Antiplatelet therapy use after discharge among acute myocardial infarction patients with in-hospital bleeding.

Published

Journal Article

BACKGROUND: Bleeding among patients with acute myocardial infarction (AMI) is associated with worse long-term outcomes. Although the mechanism underlying this association is unclear, a potential explanation is that withholding antiplatelet therapies long beyond resolution of the bleeding event may contribute to recurrent events. METHODS AND RESULTS: We examined medication use at discharge, 1, 6, and 12 months after AMI among 2498 patients in the Prospective Registry Evaluating Myocardial Infarction: Events and Recovery (PREMIER) registry. Bleeding was defined as non-coronary artery bypass graft-related Thrombolysis of Myocardial Infarction major/minor bleeding or transfusion among patients with baseline hematocrit > or =28%. Logistic regression was used to evaluate the association between bleeding during the index AMI hospitalization and medication use. In-hospital bleeding occurred in 301 patients (12%) with AMI. Patients with in-hospital bleeding were less likely to be discharged on aspirin or thienopyridine (adjusted odds ratio=0.45; 95% CI, 0.31 to 0.64; and odds ratio=0.62; 95% CI, 0.42 to 0.91, respectively). At 1 month after discharge, although patients with in-hospital bleeding remained significantly less likely to receive aspirin (odds ratio=0.68; 95% CI, 0.50 to 0.92), use of thienopyridines in the 2 groups started to become similar. By 1 year, antiplatelet therapy use was similar among patients with and without bleeding. Postdischarge cardiology follow-up was associated with greater antiplatelet therapy use than either primary care or no clinical follow-up. CONCLUSIONS: Patients whose index AMI is complicated by bleeding are less likely to be treated with antiplatelet therapies during the first 6 months after discharge. Early reassessment of antiplatelet eligibility may represent an opportunity to reduce the long-term risk of adverse outcomes associated with bleeding.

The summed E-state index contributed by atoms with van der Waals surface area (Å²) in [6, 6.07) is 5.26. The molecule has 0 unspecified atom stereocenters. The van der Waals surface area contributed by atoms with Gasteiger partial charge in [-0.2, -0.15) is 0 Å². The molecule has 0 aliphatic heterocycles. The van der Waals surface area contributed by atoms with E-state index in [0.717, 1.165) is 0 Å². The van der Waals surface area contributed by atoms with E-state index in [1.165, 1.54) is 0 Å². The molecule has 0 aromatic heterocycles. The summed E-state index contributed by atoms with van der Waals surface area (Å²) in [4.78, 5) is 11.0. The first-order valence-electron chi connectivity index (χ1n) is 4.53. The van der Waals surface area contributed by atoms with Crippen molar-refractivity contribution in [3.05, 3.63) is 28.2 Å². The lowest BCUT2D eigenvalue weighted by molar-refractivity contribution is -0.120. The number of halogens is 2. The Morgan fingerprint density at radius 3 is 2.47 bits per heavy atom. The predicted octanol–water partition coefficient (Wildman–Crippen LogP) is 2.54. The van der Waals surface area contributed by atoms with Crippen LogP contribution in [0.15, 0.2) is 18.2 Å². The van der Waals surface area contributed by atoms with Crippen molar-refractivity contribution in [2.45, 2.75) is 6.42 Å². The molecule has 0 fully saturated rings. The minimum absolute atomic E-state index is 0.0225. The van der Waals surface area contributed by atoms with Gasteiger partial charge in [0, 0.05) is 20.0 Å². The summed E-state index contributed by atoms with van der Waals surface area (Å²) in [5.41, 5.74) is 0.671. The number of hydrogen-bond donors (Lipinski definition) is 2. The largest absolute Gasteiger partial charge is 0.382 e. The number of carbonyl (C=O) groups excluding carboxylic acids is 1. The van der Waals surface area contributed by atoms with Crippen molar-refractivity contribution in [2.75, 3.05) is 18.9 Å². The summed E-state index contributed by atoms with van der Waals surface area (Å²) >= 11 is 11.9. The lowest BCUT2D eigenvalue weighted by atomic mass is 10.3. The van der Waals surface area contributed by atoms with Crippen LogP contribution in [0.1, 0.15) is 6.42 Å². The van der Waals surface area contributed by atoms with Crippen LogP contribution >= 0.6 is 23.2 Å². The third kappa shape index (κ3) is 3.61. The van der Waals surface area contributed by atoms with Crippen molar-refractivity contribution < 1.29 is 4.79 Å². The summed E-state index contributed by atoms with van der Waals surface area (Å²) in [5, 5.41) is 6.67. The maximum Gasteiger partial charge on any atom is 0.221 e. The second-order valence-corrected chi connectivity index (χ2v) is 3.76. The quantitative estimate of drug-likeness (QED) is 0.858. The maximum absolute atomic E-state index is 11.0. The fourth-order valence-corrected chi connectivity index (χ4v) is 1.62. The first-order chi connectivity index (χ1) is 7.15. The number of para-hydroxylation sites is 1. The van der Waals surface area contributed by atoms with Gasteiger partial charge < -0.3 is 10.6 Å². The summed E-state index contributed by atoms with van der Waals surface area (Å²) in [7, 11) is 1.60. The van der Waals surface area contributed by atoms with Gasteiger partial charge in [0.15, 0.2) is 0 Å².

Full Text

Duke Authors

Cited Authors

  • Wang, TY; Xiao, L; Alexander, KP; Rao, SV; Kosiborod, MN; Rumsfeld, JS; Spertus, JA; Peterson, ED

Published Date

  • November 18, 2008

Published In

Volume / Issue

  • 118 / 21

Start / End Page

  • 2139 - 2145

PubMed ID

  • 18981304

Pubmed Central ID

  • 18981304

Electronic International Standard Serial Number (EISSN)

  • 1524-4539

Digital Object Identifier (DOI)

  • 10.1161/CIRCULATIONAHA.108.787143

Language

  • eng

Conference Location

  • United States